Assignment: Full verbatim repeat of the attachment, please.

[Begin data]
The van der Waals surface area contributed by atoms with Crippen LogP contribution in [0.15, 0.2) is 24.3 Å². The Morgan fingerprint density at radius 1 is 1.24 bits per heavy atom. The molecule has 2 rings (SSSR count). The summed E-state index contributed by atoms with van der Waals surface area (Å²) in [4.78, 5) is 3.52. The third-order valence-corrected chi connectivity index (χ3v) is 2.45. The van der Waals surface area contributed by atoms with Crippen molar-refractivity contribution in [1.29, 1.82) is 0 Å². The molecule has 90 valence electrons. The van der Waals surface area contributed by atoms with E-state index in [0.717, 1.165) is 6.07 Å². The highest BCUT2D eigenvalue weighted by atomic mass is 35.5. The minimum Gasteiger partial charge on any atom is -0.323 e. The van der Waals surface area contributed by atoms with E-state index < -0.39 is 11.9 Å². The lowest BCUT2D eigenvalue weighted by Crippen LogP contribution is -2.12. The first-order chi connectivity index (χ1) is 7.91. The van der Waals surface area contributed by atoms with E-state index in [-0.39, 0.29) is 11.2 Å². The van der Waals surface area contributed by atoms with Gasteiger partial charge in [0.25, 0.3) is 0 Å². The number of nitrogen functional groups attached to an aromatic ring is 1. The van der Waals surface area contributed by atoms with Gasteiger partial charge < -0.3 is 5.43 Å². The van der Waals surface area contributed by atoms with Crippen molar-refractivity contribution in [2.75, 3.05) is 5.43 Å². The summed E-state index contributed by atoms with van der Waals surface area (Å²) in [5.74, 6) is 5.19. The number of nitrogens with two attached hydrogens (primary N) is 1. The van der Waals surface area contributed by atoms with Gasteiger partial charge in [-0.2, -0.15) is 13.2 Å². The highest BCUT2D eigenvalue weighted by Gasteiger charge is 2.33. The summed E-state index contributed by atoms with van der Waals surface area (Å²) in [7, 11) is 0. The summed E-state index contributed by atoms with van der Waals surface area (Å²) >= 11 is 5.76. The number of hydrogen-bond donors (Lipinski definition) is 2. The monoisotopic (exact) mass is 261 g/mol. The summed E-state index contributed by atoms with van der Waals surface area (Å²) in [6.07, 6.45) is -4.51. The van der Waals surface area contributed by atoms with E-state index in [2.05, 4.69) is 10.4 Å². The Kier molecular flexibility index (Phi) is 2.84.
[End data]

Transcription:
The van der Waals surface area contributed by atoms with Crippen LogP contribution in [0.15, 0.2) is 24.3 Å². The Morgan fingerprint density at radius 1 is 1.24 bits per heavy atom. The molecule has 2 rings (SSSR count). The summed E-state index contributed by atoms with van der Waals surface area (Å²) in [4.78, 5) is 3.52. The third-order valence-corrected chi connectivity index (χ3v) is 2.45. The van der Waals surface area contributed by atoms with Crippen molar-refractivity contribution in [1.29, 1.82) is 0 Å². The molecule has 90 valence electrons. The van der Waals surface area contributed by atoms with E-state index in [0.717, 1.165) is 6.07 Å². The highest BCUT2D eigenvalue weighted by atomic mass is 35.5. The minimum Gasteiger partial charge on any atom is -0.323 e. The van der Waals surface area contributed by atoms with E-state index < -0.39 is 11.9 Å². The lowest BCUT2D eigenvalue weighted by Crippen LogP contribution is -2.12. The first-order chi connectivity index (χ1) is 7.91. The van der Waals surface area contributed by atoms with E-state index in [-0.39, 0.29) is 11.2 Å². The van der Waals surface area contributed by atoms with Gasteiger partial charge in [0.25, 0.3) is 0 Å². The number of nitrogen functional groups attached to an aromatic ring is 1. The van der Waals surface area contributed by atoms with Gasteiger partial charge < -0.3 is 5.43 Å². The van der Waals surface area contributed by atoms with Crippen molar-refractivity contribution in [2.75, 3.05) is 5.43 Å². The summed E-state index contributed by atoms with van der Waals surface area (Å²) in [5.74, 6) is 5.19. The number of nitrogens with two attached hydrogens (primary N) is 1. The van der Waals surface area contributed by atoms with Gasteiger partial charge in [-0.2, -0.15) is 13.2 Å². The highest BCUT2D eigenvalue weighted by Gasteiger charge is 2.33. The summed E-state index contributed by atoms with van der Waals surface area (Å²) in [7, 11) is 0. The summed E-state index contributed by atoms with van der Waals surface area (Å²) >= 11 is 5.76. The number of hydrogen-bond donors (Lipinski definition) is 2. The monoisotopic (exact) mass is 261 g/mol. The summed E-state index contributed by atoms with van der Waals surface area (Å²) in [6.07, 6.45) is -4.51. The van der Waals surface area contributed by atoms with E-state index in [2.05, 4.69) is 10.4 Å². The Kier molecular flexibility index (Phi) is 2.84.